Goldman Sachs Confirms Appointment of Crypto-Friendly CEO

Avi Rosten

Leading investment bank Goldman Sachs has today confirmed the appointment of a new crypto-friendly CEO.

David Solomon, current president of the New-York headquartered multinational, will be taking over from boss Lloyd Blankfein in October following his twelve years at the helm – putting an end to speculation about who would be appointed his successor.

Significantly for the crypto space, Solomon has made some relatively pro-cryptocurrency remarks – particularly when considered in the light of comments from other figures in mainstream finance.

Last month, the 56-year-old investment veteran told Bloomberg that Goldman Sachs is exploring trading cryptocurrencies beyond bitcoin futures and other crypto derivatives, explaining:

“We are clearing some futures around bitcoin, talking about doing some other activities there, but it’s going very cautiously. We’re listening to our clients and trying to help our clients as they’re exploring those things too.”

Financial Sentiment

Interestingly, while many on Wall Street have been explicitly dismissive of bitcoin and crypto markets – with JP Morgan CEO Jamie Dimon describing those who buy bitcoin as “stupid" - outgoing Goldman CEO Blankfein has himself been far from contemptuous of the industry, remarking:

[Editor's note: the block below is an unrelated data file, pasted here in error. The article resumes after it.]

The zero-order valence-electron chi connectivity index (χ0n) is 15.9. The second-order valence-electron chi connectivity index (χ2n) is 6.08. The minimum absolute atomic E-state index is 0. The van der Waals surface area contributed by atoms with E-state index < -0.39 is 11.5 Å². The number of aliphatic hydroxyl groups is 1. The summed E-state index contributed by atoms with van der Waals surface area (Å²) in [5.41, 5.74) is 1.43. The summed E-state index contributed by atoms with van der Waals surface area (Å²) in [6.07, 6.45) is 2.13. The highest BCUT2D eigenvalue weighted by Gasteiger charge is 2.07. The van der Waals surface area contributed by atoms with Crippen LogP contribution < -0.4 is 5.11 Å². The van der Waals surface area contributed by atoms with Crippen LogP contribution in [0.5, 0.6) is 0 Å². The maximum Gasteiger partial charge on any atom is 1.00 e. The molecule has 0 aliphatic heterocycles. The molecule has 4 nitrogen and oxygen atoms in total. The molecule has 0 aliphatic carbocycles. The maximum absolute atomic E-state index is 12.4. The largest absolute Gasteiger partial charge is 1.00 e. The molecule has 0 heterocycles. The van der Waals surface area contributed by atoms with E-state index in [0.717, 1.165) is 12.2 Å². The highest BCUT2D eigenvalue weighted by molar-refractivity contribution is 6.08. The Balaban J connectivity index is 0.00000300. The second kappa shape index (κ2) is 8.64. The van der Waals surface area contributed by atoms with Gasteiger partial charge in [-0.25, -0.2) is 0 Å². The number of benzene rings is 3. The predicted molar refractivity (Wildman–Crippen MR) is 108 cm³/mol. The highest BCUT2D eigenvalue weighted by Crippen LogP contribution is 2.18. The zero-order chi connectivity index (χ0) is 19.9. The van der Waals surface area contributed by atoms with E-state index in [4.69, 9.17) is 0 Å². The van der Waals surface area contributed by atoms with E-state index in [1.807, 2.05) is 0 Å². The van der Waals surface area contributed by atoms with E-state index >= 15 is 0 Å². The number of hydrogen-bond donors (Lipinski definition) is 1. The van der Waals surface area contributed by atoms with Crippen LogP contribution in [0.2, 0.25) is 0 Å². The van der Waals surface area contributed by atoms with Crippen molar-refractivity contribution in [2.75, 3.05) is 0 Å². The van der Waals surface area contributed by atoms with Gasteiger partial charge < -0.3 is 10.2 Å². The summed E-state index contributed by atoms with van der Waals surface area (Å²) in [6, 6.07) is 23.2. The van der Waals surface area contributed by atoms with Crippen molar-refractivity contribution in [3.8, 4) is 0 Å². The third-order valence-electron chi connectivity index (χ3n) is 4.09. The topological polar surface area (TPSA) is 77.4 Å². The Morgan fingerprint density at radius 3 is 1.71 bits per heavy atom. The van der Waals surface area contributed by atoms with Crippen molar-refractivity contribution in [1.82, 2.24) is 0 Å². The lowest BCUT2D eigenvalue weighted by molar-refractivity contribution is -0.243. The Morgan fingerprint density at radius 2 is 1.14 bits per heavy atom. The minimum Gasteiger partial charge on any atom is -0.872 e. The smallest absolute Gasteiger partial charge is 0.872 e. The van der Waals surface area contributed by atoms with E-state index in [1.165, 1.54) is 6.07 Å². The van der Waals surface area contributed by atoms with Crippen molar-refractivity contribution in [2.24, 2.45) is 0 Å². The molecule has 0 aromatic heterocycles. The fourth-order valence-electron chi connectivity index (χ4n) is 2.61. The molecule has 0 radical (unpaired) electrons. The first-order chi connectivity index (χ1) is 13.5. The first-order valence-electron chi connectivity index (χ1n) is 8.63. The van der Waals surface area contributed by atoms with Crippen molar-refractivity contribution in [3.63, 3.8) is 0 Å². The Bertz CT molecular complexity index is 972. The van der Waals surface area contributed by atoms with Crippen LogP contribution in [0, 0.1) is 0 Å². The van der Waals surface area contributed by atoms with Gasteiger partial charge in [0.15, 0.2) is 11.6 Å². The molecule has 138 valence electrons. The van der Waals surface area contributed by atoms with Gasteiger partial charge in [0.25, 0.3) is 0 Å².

"I'm not in this school of saying... because it's uncomfortable with me, because it's unfamiliar, [bitcoin and cryptocurrency adoption] can't happen, that's too arrogant."

The world’s largest asset management firm – BlackRock – has also hit headlines recently for its apparent interest in the space.

Yesterday reports circulated widely that the firm was set for a move into crypto markets, before CEO Laurence Fink clarified their position – explaining that while they are very interested in blockchain technology, they have no immediate plans to invest in cryptocurrencies themselves.

While BlackRock might for now be holding back, this latest appointment will offer some encouragement to crypto investors as the space looks for signs of increasing institutional involvement.